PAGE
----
Investigating bacterial community changes and organic substrate degradation in microbial fuel cells operating on real human urine†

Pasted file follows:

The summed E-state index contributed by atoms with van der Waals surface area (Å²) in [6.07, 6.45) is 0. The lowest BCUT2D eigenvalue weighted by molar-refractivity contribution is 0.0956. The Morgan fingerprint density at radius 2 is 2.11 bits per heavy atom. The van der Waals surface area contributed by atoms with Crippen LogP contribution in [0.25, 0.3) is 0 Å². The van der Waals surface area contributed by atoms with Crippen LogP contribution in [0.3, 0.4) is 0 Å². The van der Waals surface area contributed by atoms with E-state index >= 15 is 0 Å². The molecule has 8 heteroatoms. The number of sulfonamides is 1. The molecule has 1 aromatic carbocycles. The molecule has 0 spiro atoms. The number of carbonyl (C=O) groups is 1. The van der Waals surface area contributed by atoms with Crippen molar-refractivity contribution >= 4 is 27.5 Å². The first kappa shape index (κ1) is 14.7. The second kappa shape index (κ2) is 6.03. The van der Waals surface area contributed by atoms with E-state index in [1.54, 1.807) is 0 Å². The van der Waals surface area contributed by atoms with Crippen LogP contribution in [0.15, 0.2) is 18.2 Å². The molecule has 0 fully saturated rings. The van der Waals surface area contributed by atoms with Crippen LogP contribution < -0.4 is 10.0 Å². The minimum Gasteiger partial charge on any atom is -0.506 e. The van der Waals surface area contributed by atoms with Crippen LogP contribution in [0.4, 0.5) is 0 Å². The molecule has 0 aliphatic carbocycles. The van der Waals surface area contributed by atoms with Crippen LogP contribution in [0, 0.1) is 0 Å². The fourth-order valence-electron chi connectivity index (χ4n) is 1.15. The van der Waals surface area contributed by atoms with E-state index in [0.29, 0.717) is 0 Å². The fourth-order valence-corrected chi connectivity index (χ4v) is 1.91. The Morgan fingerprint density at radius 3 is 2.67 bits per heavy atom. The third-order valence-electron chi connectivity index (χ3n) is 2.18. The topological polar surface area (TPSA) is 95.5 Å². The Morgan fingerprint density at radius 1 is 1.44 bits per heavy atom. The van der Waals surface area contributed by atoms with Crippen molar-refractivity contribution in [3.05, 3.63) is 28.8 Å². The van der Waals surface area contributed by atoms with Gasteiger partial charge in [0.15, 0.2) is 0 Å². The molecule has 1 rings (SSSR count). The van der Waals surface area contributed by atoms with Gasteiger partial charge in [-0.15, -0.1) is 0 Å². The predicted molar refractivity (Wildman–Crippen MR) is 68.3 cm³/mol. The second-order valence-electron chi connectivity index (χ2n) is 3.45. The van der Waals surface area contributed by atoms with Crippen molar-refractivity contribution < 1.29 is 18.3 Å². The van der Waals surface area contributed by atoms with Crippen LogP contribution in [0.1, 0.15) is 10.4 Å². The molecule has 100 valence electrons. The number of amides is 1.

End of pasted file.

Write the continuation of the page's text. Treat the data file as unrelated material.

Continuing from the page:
The present study investigates the changes in the microbial community and the degradation of organic compounds in microbial fuel cells (MFCs) operated on human urine. An anaerobic community was enriched in “urine-degrading” electroactive microorganisms by stepwise lowering the dilution factor of the anode media from 50 times diluted to undiluted urine. In a duplicated assay a current density of 495 ± 16 mA m−2, a chemical oxygen demand (COD) removal of 75.5 ± 0.7% and a coulombic efficiency (CE) of 26.5 ± 0.7% were obtained during operation on undiluted urine. In a control assay, operated on undiluted urine without the microbial enrichment procedure, a current density of only 81 ± 9 mA m−2 was obtained. The organic compounds commonly found in urine as well as the metabolic products associated with their degradation were analyzed by proton nuclear magnetic resonance (1H-NMR). The main compounds initially identified in the urine were urea, creatinine, glycine, trimethylamine N-oxide and acetate. Most of the organic compounds, except acetate, were depleted within 10 days of operation. The microbial community responsible for urine degradation in the anode of both MFCs was investigated using the Illumina MiSeq platform. Bacteria related with the Firmicutes phyla were enriched in the anodic biofilms compared to the initial anaerobic inoculum, within which Tissierella and Paenibacillus were the dominant genera. Tissierella can metabolize creatinine producing acetate whereas several bacterial species belonging to the Paenibacillus genus demonstrated the ability to function as exoelectrogens. Corynebacterium that comprise urea-hydrolysing bacteria was also amongst the main genera detected in the developed biofilms.